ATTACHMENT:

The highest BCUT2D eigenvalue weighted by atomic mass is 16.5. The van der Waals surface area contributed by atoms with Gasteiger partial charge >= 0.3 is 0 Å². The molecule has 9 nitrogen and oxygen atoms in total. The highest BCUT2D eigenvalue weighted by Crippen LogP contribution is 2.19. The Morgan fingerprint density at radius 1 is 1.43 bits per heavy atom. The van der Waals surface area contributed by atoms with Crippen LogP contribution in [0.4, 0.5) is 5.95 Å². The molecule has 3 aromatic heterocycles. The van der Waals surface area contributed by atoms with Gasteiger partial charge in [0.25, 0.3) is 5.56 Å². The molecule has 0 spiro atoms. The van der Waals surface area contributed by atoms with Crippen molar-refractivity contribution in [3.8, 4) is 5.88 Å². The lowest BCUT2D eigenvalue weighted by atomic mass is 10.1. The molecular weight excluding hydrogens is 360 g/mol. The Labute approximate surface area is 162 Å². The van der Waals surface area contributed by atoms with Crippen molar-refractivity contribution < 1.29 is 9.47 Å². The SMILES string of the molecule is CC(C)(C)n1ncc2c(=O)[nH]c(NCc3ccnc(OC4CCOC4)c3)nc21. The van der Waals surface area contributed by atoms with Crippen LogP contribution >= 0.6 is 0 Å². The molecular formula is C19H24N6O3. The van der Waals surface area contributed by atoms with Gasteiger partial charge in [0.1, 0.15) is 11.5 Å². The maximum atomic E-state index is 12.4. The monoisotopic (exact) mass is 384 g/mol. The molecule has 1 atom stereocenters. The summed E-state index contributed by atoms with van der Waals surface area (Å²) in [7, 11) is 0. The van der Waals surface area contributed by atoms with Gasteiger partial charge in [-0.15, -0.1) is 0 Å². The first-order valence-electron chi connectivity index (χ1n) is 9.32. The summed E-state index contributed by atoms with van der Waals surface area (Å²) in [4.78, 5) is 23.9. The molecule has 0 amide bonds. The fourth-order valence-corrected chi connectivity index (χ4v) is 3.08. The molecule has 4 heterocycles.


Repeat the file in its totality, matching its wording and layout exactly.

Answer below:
The highest BCUT2D eigenvalue weighted by atomic mass is 16.5. The van der Waals surface area contributed by atoms with Gasteiger partial charge >= 0.3 is 0 Å². The molecule has 9 nitrogen and oxygen atoms in total. The highest BCUT2D eigenvalue weighted by Crippen LogP contribution is 2.19. The Morgan fingerprint density at radius 1 is 1.43 bits per heavy atom. The van der Waals surface area contributed by atoms with Crippen LogP contribution in [0.4, 0.5) is 5.95 Å². The molecule has 3 aromatic heterocycles. The van der Waals surface area contributed by atoms with Gasteiger partial charge in [0.25, 0.3) is 5.56 Å². The molecule has 0 spiro atoms. The van der Waals surface area contributed by atoms with Crippen molar-refractivity contribution in [3.8, 4) is 5.88 Å². The lowest BCUT2D eigenvalue weighted by atomic mass is 10.1. The molecular weight excluding hydrogens is 360 g/mol. The Labute approximate surface area is 162 Å². The van der Waals surface area contributed by atoms with Crippen molar-refractivity contribution < 1.29 is 9.47 Å². The SMILES string of the molecule is CC(C)(C)n1ncc2c(=O)[nH]c(NCc3ccnc(OC4CCOC4)c3)nc21. The van der Waals surface area contributed by atoms with Crippen LogP contribution >= 0.6 is 0 Å². The molecular formula is C19H24N6O3. The van der Waals surface area contributed by atoms with Gasteiger partial charge in [0.1, 0.15) is 11.5 Å². The maximum atomic E-state index is 12.4. The monoisotopic (exact) mass is 384 g/mol. The molecule has 1 atom stereocenters. The summed E-state index contributed by atoms with van der Waals surface area (Å²) in [7, 11) is 0. The van der Waals surface area contributed by atoms with Gasteiger partial charge in [-0.15, -0.1) is 0 Å². The first-order valence-electron chi connectivity index (χ1n) is 9.32. The summed E-state index contributed by atoms with van der Waals surface area (Å²) in [4.78, 5) is 23.9. The molecule has 0 amide bonds. The fourth-order valence-corrected chi connectivity index (χ4v) is 3.08. The molecule has 4 heterocycles.